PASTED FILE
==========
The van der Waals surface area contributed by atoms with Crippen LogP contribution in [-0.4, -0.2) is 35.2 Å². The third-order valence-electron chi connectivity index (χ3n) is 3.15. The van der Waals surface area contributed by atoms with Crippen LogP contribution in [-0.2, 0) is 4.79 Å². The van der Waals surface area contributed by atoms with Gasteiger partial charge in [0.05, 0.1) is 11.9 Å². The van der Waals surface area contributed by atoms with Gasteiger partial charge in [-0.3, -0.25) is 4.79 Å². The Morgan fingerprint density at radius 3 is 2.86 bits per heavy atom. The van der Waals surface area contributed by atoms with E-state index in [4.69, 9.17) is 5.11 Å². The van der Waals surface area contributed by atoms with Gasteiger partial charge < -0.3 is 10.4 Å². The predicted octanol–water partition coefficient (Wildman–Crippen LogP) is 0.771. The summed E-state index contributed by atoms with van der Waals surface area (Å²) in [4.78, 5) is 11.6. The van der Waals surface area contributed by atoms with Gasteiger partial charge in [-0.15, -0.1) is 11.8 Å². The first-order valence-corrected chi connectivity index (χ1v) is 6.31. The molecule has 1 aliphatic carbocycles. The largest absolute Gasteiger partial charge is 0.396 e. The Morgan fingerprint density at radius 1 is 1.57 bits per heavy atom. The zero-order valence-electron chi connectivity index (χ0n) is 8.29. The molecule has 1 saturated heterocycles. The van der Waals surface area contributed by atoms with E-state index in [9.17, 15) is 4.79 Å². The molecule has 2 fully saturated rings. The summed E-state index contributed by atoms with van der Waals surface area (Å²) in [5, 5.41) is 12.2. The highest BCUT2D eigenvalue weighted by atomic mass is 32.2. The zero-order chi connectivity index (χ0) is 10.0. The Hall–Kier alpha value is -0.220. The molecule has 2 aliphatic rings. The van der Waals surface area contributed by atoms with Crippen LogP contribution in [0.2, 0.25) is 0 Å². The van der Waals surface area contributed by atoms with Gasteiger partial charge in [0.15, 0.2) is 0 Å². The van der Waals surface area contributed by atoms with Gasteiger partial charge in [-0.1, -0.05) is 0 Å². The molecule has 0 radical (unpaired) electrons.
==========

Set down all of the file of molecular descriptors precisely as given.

The van der Waals surface area contributed by atoms with Crippen LogP contribution in [-0.4, -0.2) is 35.2 Å². The third-order valence-electron chi connectivity index (χ3n) is 3.15. The van der Waals surface area contributed by atoms with Crippen LogP contribution in [-0.2, 0) is 4.79 Å². The van der Waals surface area contributed by atoms with Gasteiger partial charge in [0.05, 0.1) is 11.9 Å². The van der Waals surface area contributed by atoms with Gasteiger partial charge in [-0.3, -0.25) is 4.79 Å². The Morgan fingerprint density at radius 3 is 2.86 bits per heavy atom. The van der Waals surface area contributed by atoms with E-state index in [4.69, 9.17) is 5.11 Å². The van der Waals surface area contributed by atoms with Gasteiger partial charge < -0.3 is 10.4 Å². The predicted octanol–water partition coefficient (Wildman–Crippen LogP) is 0.771. The summed E-state index contributed by atoms with van der Waals surface area (Å²) in [4.78, 5) is 11.6. The van der Waals surface area contributed by atoms with Gasteiger partial charge in [-0.15, -0.1) is 11.8 Å². The first-order valence-corrected chi connectivity index (χ1v) is 6.31. The molecule has 1 aliphatic carbocycles. The largest absolute Gasteiger partial charge is 0.396 e. The Morgan fingerprint density at radius 1 is 1.57 bits per heavy atom. The zero-order valence-electron chi connectivity index (χ0n) is 8.29. The molecule has 1 saturated heterocycles. The van der Waals surface area contributed by atoms with E-state index in [9.17, 15) is 4.79 Å². The molecule has 2 fully saturated rings. The summed E-state index contributed by atoms with van der Waals surface area (Å²) in [5, 5.41) is 12.2. The highest BCUT2D eigenvalue weighted by atomic mass is 32.2. The zero-order chi connectivity index (χ0) is 10.0. The Hall–Kier alpha value is -0.220. The molecule has 2 aliphatic rings. The van der Waals surface area contributed by atoms with Crippen LogP contribution in [0.2, 0.25) is 0 Å². The van der Waals surface area contributed by atoms with Gasteiger partial charge in [0.15, 0.2) is 0 Å². The van der Waals surface area contributed by atoms with Gasteiger partial charge in [-0.1, -0.05) is 0 Å². The molecule has 0 radical (unpaired) electrons.